UPDATE – my machine is dual boot, Fedora and Windows, and so monitor is used by both.
You can boot to terminal mode by doing the following.
Edit the kernel boot command line and remove the ‘rhgb quiet’ and replace it with the number ‘3’. That will boot you into the command line without needing to start graphics.
Then log in and run xrandr to display the current available and used graphics mode.
Once you know the available graphics mode then it can be set (using xrandr) for the system to use. Now use startx and see if the graphics mode will start properly.
What may be happening is that the system is not properly receiving the data from the monitor as to supported modes so it does not know how to configure it.
You might also consider actually doing the upgrade from 32 to 34 while booted in command line (run level 3) mode since it is likely that an updated os can assist with some of those video issues.
What nvidia card do you have? and what is the driver level if you are using the nvidia drivers? It may also be caused by an older GPU and older drivers that do not recognize the monitor specs.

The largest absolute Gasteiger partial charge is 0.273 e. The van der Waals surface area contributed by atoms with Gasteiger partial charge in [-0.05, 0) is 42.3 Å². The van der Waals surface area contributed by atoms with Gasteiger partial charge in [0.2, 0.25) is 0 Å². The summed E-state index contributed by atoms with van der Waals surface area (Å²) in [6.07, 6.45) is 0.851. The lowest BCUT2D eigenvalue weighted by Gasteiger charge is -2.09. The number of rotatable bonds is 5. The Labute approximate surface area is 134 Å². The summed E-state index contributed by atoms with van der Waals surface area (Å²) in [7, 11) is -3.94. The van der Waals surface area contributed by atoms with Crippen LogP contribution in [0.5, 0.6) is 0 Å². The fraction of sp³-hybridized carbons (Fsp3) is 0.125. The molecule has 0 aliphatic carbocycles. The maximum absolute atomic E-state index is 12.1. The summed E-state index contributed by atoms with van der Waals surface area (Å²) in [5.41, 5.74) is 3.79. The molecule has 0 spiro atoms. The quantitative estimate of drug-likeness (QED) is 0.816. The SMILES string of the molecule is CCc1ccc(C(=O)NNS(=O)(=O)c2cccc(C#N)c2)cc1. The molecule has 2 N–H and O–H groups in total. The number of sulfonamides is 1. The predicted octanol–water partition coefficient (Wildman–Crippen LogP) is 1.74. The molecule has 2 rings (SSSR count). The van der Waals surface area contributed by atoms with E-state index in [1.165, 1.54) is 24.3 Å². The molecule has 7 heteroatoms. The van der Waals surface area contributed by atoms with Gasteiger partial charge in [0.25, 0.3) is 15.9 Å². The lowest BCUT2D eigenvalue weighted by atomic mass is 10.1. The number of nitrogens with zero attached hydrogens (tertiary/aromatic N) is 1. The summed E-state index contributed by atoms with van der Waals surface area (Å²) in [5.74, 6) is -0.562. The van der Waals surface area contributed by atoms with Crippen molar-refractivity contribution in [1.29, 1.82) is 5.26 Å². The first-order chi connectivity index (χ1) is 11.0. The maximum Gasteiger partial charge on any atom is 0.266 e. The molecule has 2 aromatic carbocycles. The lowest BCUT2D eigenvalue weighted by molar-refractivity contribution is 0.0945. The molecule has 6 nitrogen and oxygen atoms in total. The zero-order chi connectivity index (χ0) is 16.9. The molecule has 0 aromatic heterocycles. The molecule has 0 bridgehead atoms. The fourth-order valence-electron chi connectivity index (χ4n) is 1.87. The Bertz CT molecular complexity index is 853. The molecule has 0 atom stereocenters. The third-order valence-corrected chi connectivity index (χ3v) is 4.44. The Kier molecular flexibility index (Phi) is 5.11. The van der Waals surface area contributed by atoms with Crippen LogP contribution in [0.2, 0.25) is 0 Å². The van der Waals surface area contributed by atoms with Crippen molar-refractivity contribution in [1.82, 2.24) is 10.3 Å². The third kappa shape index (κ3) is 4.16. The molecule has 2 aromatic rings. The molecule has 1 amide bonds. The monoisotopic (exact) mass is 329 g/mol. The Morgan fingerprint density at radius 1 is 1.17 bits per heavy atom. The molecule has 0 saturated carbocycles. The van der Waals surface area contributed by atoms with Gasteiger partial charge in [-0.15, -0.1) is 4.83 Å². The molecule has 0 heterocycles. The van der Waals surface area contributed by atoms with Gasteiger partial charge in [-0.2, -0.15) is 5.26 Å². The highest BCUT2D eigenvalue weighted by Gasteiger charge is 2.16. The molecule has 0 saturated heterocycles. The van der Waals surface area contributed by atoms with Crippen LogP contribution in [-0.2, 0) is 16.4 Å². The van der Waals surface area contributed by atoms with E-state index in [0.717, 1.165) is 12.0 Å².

Many Thanks for the note JV. My graphics card is also an older one GTX 460, and I did choose the actual NVIDIA drivers in my F32 install, but without being able to boot into it, I have no clue what version they are. I woudl think that I should be able to make things work, since when I boot Windows (same machine) it all works fine at 1920x1080 resolution.
I will try as you suggest and see where I get. Being that I am in Windows now, I’ll be offline while I try this.
X.Org server 1.20.11
X protocol version 11, revision 0
build OS 5.11.10-200.fc33.x86_64
current OS 5.11.22-100.fc32.x86_64 May 19 2021
Build date: April 2021
build ID xorg-x11-server 1.20.11-1.fc32
log file /var/log/Xorg.0.log Jan 6 2022
modeset(0): initializing kms color map for depth 24, 8 bpc
The XKEYBOARD keymap compiler (xkbcomp) reports:
internal error: could not resolve keysym XF86FullScreen
Errors from xkbcomp are not fatal to X server
dbus: Unable to set up transient service directory: XDG_RUNTIME_DIR “/run/user/1000” is owned by uid 1000, not our uid 0
Failed to connect to bus: operation not permitted
xinit: connection to Xserver lost
waiting for Xserver to shut down. Server teminated succesfully. Closing log file